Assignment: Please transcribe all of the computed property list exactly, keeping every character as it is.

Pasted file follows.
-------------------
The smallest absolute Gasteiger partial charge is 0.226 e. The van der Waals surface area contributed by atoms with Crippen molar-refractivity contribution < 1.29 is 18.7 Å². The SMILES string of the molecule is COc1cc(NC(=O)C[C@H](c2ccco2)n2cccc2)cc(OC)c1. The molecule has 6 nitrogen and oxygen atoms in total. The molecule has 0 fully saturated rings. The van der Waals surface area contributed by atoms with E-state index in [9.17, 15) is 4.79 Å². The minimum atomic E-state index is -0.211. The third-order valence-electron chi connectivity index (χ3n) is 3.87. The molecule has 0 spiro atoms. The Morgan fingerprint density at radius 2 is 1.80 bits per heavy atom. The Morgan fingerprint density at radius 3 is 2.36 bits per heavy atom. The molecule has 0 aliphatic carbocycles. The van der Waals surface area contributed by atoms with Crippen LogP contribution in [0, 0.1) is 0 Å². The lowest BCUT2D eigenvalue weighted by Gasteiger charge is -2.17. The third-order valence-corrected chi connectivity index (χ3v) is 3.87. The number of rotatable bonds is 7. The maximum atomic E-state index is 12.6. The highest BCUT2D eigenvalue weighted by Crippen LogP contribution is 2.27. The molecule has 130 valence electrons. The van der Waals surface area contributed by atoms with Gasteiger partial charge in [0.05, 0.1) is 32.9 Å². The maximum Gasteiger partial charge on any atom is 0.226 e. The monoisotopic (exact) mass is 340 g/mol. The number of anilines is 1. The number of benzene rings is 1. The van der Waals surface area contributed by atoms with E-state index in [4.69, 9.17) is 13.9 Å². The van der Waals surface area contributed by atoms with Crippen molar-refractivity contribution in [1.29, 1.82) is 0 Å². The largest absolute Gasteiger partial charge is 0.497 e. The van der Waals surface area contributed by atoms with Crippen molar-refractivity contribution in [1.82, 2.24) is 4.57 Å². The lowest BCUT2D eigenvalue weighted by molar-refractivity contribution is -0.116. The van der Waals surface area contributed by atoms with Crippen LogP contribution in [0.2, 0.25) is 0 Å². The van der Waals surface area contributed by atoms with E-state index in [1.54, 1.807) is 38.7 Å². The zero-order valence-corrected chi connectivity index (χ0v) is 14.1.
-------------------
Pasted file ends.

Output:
The smallest absolute Gasteiger partial charge is 0.226 e. The van der Waals surface area contributed by atoms with Crippen molar-refractivity contribution < 1.29 is 18.7 Å². The SMILES string of the molecule is COc1cc(NC(=O)C[C@H](c2ccco2)n2cccc2)cc(OC)c1. The molecule has 6 nitrogen and oxygen atoms in total. The molecule has 0 fully saturated rings. The van der Waals surface area contributed by atoms with E-state index in [9.17, 15) is 4.79 Å². The minimum atomic E-state index is -0.211. The third-order valence-electron chi connectivity index (χ3n) is 3.87. The molecule has 0 spiro atoms. The Morgan fingerprint density at radius 2 is 1.80 bits per heavy atom. The Morgan fingerprint density at radius 3 is 2.36 bits per heavy atom. The molecule has 0 aliphatic carbocycles. The van der Waals surface area contributed by atoms with Crippen LogP contribution in [0, 0.1) is 0 Å². The lowest BCUT2D eigenvalue weighted by Gasteiger charge is -2.17. The third-order valence-corrected chi connectivity index (χ3v) is 3.87. The number of rotatable bonds is 7. The maximum atomic E-state index is 12.6. The highest BCUT2D eigenvalue weighted by Crippen LogP contribution is 2.27. The molecule has 130 valence electrons. The van der Waals surface area contributed by atoms with Gasteiger partial charge in [0.05, 0.1) is 32.9 Å². The maximum Gasteiger partial charge on any atom is 0.226 e. The monoisotopic (exact) mass is 340 g/mol. The number of anilines is 1. The number of benzene rings is 1. The van der Waals surface area contributed by atoms with E-state index in [4.69, 9.17) is 13.9 Å². The van der Waals surface area contributed by atoms with Crippen molar-refractivity contribution in [1.29, 1.82) is 0 Å². The largest absolute Gasteiger partial charge is 0.497 e. The van der Waals surface area contributed by atoms with Crippen molar-refractivity contribution in [1.82, 2.24) is 4.57 Å². The lowest BCUT2D eigenvalue weighted by molar-refractivity contribution is -0.116. The van der Waals surface area contributed by atoms with Crippen LogP contribution in [0.2, 0.25) is 0 Å². The van der Waals surface area contributed by atoms with E-state index in [1.54, 1.807) is 38.7 Å². The zero-order valence-corrected chi connectivity index (χ0v) is 14.1.